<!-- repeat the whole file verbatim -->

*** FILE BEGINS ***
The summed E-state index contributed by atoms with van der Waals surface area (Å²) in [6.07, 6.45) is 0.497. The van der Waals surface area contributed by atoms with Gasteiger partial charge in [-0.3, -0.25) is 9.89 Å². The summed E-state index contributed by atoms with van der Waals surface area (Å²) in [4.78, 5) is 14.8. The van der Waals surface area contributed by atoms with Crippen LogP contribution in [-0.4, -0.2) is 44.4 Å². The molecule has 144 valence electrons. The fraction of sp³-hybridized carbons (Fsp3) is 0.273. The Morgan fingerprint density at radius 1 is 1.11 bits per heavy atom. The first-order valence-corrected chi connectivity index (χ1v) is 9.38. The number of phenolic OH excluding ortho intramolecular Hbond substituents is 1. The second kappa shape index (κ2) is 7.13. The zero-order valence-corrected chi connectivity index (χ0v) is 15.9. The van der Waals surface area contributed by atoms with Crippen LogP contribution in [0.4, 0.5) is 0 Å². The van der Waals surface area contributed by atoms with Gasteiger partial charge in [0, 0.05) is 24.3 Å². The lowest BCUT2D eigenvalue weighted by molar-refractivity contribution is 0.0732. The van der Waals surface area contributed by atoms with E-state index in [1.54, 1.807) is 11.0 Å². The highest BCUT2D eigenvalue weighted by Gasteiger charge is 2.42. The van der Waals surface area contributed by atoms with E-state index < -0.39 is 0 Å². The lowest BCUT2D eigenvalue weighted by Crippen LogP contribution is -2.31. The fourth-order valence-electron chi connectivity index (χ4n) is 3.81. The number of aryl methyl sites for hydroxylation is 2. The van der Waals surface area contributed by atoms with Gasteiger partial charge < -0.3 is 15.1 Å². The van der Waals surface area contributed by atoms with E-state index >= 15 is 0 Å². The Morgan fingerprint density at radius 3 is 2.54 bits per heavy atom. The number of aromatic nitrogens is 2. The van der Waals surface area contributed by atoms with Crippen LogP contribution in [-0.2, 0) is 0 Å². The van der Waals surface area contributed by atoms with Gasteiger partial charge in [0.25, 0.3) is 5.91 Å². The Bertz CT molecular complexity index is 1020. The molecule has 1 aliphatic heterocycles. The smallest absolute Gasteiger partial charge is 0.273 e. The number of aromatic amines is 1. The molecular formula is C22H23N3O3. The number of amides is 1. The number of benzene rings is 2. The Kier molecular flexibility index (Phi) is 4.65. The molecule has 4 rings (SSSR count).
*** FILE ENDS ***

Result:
The summed E-state index contributed by atoms with van der Waals surface area (Å²) in [6.07, 6.45) is 0.497. The van der Waals surface area contributed by atoms with Gasteiger partial charge in [-0.3, -0.25) is 9.89 Å². The summed E-state index contributed by atoms with van der Waals surface area (Å²) in [4.78, 5) is 14.8. The van der Waals surface area contributed by atoms with Crippen LogP contribution in [-0.4, -0.2) is 44.4 Å². The molecule has 144 valence electrons. The fraction of sp³-hybridized carbons (Fsp3) is 0.273. The Morgan fingerprint density at radius 1 is 1.11 bits per heavy atom. The first-order valence-corrected chi connectivity index (χ1v) is 9.38. The number of phenolic OH excluding ortho intramolecular Hbond substituents is 1. The second kappa shape index (κ2) is 7.13. The zero-order valence-corrected chi connectivity index (χ0v) is 15.9. The van der Waals surface area contributed by atoms with Crippen LogP contribution in [0.4, 0.5) is 0 Å². The van der Waals surface area contributed by atoms with Gasteiger partial charge in [0, 0.05) is 24.3 Å². The lowest BCUT2D eigenvalue weighted by molar-refractivity contribution is 0.0732. The van der Waals surface area contributed by atoms with E-state index in [1.54, 1.807) is 11.0 Å². The highest BCUT2D eigenvalue weighted by Gasteiger charge is 2.42. The van der Waals surface area contributed by atoms with E-state index < -0.39 is 0 Å². The lowest BCUT2D eigenvalue weighted by Crippen LogP contribution is -2.31. The fourth-order valence-electron chi connectivity index (χ4n) is 3.81. The number of aryl methyl sites for hydroxylation is 2. The van der Waals surface area contributed by atoms with Gasteiger partial charge < -0.3 is 15.1 Å². The van der Waals surface area contributed by atoms with E-state index >= 15 is 0 Å². The Morgan fingerprint density at radius 3 is 2.54 bits per heavy atom. The number of aromatic nitrogens is 2. The van der Waals surface area contributed by atoms with Crippen LogP contribution in [-0.2, 0) is 0 Å². The van der Waals surface area contributed by atoms with Gasteiger partial charge in [0.25, 0.3) is 5.91 Å². The Bertz CT molecular complexity index is 1020. The molecule has 1 aliphatic heterocycles. The smallest absolute Gasteiger partial charge is 0.273 e. The number of aromatic amines is 1. The molecular formula is C22H23N3O3. The number of amides is 1. The number of benzene rings is 2. The Kier molecular flexibility index (Phi) is 4.65. The molecule has 4 rings (SSSR count).